When my boyfriend and I decided to go to Australia and New Zealand, I was pretty pumped. This was my dream vacation—traveling to Australia, the country across the world, the city that bore my name.
I could not wait. And yet… I was a mess.
Once we agreed on the location, I was all in. But as we started looking into logistics, my anxiety worked to get the best of me.
One of the biggest triggers of my anxiety is worrying about how I will feel during an experience. I worry that my stomach will hurt or that I’ll be too hungover or dizzy to do a certain activity or that I’ll just be too tired to go on.
So when I started looking at flights from D.C. to Melbourne, I felt my old friend anxiety creeping into my brain. We would fly from Dulles International to LAX (a five-hour-and-30-minute flight), chill through a three-hour layover, then board our flight from LAX to Melbourne—a mere 15-hour-and-45-minute flight.
I had survived long flights before, sure. But nothing like this. The longest was probably about eight hours, and I remember feeling jetlagged as hell at the end of it.
I went ahead and booked the flights cause I knew I wasn’t going to let myself miss out on this amazing experience. Then, I sat back as the anxiety slowly began to drag me down each day.
At work someone would ask about my trip, and as I was telling them where we planned to go, ideas about jetlag and exhaustion and sitting for 15 hours swam under the surface.
Rationally, I knew this wasn’t something to worry about. As far as I know, no one has died from jetlag. And people travel across the world everyday. But as much as I tried to adjust my thoughts, it just wasn’t working.
So, I did what I knew would get me through it—regardless of how crazy it seemed. I equipped myself with the best tools I could find to help me cope and continued to tell myself that anxiety wasn’t going to stop me from living my best life.
I spent hours researching how to avoid jetlag and adjust my internal clock while my stomach turned. I read articles about how to prevent blood clots on long flights as my heart beat faster. I took slow, deep breaths at Target while I filled my cart with Dramamine, vitamins, Pepto-Bismol tabs, Gin-Gin ginger candies, and whatever else I thought might help.
When the day came, I was as ready as I could be. Sure, I was still nervous about how I would feel when I arrived and how the first day would go. But I had everything I could ever need to deal with it, a supportive boyfriend by my side, and a dream vacation to look forward to during my almost 30 hours of travel.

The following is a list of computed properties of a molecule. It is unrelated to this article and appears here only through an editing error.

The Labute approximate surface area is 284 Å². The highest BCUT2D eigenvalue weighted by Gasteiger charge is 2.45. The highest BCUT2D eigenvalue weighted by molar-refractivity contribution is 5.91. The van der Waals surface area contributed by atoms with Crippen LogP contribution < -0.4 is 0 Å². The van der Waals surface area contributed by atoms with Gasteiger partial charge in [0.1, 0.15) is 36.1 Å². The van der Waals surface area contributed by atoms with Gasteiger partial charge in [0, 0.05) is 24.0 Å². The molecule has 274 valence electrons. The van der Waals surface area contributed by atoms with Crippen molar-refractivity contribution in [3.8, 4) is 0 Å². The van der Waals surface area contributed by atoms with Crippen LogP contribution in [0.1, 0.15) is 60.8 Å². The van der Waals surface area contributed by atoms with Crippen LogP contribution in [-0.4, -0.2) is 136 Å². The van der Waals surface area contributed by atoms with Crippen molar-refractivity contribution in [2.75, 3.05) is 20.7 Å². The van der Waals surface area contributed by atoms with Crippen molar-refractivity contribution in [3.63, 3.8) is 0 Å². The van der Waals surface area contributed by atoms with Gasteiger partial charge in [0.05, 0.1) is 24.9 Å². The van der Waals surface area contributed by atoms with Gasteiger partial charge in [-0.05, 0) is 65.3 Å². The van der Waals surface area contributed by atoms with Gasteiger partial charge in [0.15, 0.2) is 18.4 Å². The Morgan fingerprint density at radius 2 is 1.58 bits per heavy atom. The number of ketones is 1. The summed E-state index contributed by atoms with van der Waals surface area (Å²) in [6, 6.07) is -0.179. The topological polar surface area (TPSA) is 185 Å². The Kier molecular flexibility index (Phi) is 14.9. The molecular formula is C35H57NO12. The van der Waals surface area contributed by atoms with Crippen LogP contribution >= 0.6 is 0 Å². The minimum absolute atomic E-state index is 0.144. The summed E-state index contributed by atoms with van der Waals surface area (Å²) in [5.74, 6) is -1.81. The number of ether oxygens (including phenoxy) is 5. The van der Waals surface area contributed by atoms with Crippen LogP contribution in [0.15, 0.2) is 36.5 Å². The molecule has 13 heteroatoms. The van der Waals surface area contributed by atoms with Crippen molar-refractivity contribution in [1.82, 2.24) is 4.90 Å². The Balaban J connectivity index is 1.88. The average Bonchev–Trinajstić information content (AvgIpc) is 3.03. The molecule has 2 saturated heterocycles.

The trip to LAX was a piece of cake. We watched TV and talked through our excitement. Our layover was a little difficult at first—LAX is a hard airport to navigate—but eventually we got some food and found our way to the gate.
Then came the hard part. I fell asleep before our flight to Australia took off. Of course when I woke up a couple hours later and found myself in a crowded airplane chair, I had a little bit of a panic attack. My mind raced as I came to terms with the fact that I was in a tube miles in the air with no way out for another 13 hours.
But, as I’ve learned to do, I rode out the attack. I sat in my seat, quietly breathing. I got up to walk around a bit. I went to the bathroom and did a few squats to make sure my legs didn’t turn to Jell-O. I returned to my seat, held on to the small pillow they give you and put a funny show on the little screen in front of me.
And eventually, we landed.
Throughout our first day, I felt surprisingly awake. We got food. We explored the market. We even went on a free walking tour. I may have gotten a little dizzy around 4 p.m., but I got a snack and some water and powered through.
In the end, I survived. I had an amazing vacation across the world, and it didn’t kill me! Because as much as it sucks (and it really, really sucks), anxiety can’t kill you. It can’t stop you from doing all the things you want to do and going all the places you want to go – unless you let it.
So how do you pursue your dream vacation (or start a new company or move to a new city or make a new friend or just get out of bed) with anxiety?
You figure out what brings you the most peace of mind and you just do it. You find a friend to support you. You do breathing exercises. You suck on ginger treats. You research what scares you. And you power through.
You are stronger than anxiety. Even if it doesn’t always feel that way, you are. Remember that. Go out into the world. Pursue your dreams.
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